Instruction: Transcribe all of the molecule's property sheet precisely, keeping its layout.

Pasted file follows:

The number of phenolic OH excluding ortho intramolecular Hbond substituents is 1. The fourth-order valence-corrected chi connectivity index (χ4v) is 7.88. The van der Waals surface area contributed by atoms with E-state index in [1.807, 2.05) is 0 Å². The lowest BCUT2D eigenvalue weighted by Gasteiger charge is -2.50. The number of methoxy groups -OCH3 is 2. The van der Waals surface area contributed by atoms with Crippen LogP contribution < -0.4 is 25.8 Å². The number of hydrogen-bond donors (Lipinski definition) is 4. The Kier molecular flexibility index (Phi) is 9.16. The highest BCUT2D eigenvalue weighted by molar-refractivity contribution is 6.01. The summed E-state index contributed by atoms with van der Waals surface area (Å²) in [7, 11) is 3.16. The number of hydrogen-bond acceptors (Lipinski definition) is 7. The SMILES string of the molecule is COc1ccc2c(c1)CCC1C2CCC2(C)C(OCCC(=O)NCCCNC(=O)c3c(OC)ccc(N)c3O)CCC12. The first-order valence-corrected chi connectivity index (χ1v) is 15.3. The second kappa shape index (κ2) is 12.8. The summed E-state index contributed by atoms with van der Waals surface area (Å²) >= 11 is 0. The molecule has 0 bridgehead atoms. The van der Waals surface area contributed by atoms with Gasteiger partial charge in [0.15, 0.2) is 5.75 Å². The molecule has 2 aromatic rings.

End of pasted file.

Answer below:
The number of phenolic OH excluding ortho intramolecular Hbond substituents is 1. The fourth-order valence-corrected chi connectivity index (χ4v) is 7.88. The van der Waals surface area contributed by atoms with E-state index in [1.807, 2.05) is 0 Å². The lowest BCUT2D eigenvalue weighted by Gasteiger charge is -2.50. The number of methoxy groups -OCH3 is 2. The van der Waals surface area contributed by atoms with Crippen LogP contribution < -0.4 is 25.8 Å². The number of hydrogen-bond donors (Lipinski definition) is 4. The Kier molecular flexibility index (Phi) is 9.16. The highest BCUT2D eigenvalue weighted by molar-refractivity contribution is 6.01. The summed E-state index contributed by atoms with van der Waals surface area (Å²) in [7, 11) is 3.16. The number of hydrogen-bond acceptors (Lipinski definition) is 7. The SMILES string of the molecule is COc1ccc2c(c1)CCC1C2CCC2(C)C(OCCC(=O)NCCCNC(=O)c3c(OC)ccc(N)c3O)CCC12. The first-order valence-corrected chi connectivity index (χ1v) is 15.3. The second kappa shape index (κ2) is 12.8. The summed E-state index contributed by atoms with van der Waals surface area (Å²) >= 11 is 0. The molecule has 0 bridgehead atoms. The van der Waals surface area contributed by atoms with Gasteiger partial charge in [0.15, 0.2) is 5.75 Å². The molecule has 2 aromatic rings.